Barack Obama, Wire Fan

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So Barack Obama says his favorite TV show is The Wire. And his favorite character, he tells the Las Vegas Sun, is Omar Little, the charismatic, sawed-off shotgun toting, Honey Nut Cheerios-eating, gay stickup artist. “That’s not an endorsement. He’s not my favorite person, but he’s a fascinating character,” says Obama, displaying both admirable honesty and pop-culture cred, yet risking alienating the demographic (i.e., women) that will never forgive Omar for helping set up Stringer Bell. And all the culture warriors who will take issue with Obama calling the gangster “sort of a Robin Hood.” But picking your favorite Wire character is all about moral ambiguity—a real minefield for a politician who thinks the answers to these kinds of questions really matter. All the cops are corrupt or boozers or philanderers. The politicians are weasels. And the drug dealers and journalists? Enough said. The only mildly politically safe Wire character I can think of is Lester Freamon, whose biggest sin is a love of miniature furniture. If you want to get a little more daring, you could go for rookie middle-school teacher and ex-police Roland “Prez” Pryzbylewski—but don’t forget that he’s an accidental cop killer.

No wonder most candidates’ professed favorite TV shows are pretty unoffensive. Hillary tells TV Guide she likes Antiques Roadshow, American Idol, and “HGTV makeover shows.” Mitt Romney claims he watches The Office. Dennis Kucinich says his all-time fave is The Lone Ranger. And John McCain says his favorite TV character of all time is Maverick—get it?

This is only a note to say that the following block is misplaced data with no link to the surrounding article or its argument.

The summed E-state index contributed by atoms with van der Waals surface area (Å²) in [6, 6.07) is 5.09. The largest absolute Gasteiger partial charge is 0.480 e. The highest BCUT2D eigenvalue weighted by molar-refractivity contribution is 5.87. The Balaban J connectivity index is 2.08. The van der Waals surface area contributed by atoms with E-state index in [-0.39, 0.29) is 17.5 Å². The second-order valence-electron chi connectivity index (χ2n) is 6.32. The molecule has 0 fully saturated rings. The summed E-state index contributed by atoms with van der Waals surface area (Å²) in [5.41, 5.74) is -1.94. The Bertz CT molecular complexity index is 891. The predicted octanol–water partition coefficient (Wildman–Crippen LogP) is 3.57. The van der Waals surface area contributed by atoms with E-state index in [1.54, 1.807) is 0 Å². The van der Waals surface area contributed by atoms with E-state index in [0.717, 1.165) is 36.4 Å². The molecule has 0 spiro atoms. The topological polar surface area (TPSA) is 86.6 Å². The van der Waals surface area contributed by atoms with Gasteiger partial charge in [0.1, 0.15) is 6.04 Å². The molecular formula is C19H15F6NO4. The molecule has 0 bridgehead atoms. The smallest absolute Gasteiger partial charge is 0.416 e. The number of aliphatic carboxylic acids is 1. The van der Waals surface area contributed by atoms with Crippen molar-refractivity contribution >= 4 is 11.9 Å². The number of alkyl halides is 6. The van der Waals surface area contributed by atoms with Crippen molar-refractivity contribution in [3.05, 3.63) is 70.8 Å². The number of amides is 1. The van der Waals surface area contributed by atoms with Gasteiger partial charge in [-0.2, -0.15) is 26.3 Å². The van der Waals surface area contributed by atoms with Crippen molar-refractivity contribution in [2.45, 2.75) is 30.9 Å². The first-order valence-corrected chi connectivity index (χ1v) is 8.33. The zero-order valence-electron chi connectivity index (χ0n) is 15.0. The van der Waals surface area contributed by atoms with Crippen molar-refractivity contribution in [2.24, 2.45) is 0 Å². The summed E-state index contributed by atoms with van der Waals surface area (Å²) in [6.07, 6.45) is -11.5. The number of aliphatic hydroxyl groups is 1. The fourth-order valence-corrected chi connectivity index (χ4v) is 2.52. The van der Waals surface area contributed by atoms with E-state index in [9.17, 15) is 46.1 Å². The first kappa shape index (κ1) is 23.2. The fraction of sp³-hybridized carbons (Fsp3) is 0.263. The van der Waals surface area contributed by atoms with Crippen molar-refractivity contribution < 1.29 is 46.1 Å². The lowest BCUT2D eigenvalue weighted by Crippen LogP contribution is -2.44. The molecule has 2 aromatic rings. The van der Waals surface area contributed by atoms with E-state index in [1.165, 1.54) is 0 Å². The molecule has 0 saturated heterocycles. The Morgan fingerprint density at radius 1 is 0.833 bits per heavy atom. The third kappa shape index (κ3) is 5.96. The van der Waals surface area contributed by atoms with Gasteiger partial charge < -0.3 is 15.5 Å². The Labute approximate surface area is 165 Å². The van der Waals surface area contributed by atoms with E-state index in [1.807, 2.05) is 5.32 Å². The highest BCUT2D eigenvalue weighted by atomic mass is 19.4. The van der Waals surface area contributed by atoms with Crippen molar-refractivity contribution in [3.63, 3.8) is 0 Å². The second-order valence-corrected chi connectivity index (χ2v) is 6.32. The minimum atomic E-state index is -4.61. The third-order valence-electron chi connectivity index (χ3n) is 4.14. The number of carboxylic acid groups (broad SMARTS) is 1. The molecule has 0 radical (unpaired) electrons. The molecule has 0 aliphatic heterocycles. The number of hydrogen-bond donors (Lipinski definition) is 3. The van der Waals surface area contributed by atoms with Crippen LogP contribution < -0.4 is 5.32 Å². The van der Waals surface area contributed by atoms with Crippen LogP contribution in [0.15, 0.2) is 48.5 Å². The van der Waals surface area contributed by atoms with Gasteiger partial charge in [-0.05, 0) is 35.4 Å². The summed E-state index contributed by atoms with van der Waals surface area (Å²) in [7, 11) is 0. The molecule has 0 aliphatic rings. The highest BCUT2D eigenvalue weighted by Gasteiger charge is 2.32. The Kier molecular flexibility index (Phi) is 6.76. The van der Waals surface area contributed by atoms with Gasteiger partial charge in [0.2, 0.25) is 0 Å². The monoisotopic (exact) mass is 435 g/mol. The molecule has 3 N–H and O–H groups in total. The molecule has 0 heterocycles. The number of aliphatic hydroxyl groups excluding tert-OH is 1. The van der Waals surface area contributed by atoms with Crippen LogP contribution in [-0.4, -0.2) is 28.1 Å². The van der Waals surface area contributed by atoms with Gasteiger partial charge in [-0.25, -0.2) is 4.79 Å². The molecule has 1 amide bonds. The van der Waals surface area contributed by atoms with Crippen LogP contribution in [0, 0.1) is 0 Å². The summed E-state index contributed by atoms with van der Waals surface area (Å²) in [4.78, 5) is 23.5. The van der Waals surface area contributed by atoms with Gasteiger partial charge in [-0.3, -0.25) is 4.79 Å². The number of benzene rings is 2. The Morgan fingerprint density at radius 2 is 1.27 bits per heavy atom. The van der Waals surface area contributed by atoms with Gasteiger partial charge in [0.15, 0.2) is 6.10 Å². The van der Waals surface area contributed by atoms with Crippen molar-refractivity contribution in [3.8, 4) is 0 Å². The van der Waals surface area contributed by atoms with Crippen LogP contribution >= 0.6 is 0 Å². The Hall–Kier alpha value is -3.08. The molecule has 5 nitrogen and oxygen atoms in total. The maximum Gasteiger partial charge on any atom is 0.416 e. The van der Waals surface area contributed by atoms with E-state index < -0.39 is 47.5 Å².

If you’ve got ideas for which Wire character each candidate should endorse—or even better, which character reminds you of which candidate—leave a comment.

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We didn't know what to expect when we told you we needed to raise $400,000 before our fiscal year closed on June 30, and we're thrilled to report that our incredible community of readers contributed some $415,000 to help us keep charging as hard as we can during this crazy year.

You just sent an incredible message: that quality journalism doesn't have to answer to advertisers, billionaires, or hedge funds; that newsrooms can eke out an existence thanks primarily to the generosity of its readers. That's so powerful. Especially during what's been called a "media extinction event" when those looking to make a profit from the news pull back, the Mother Jones community steps in.

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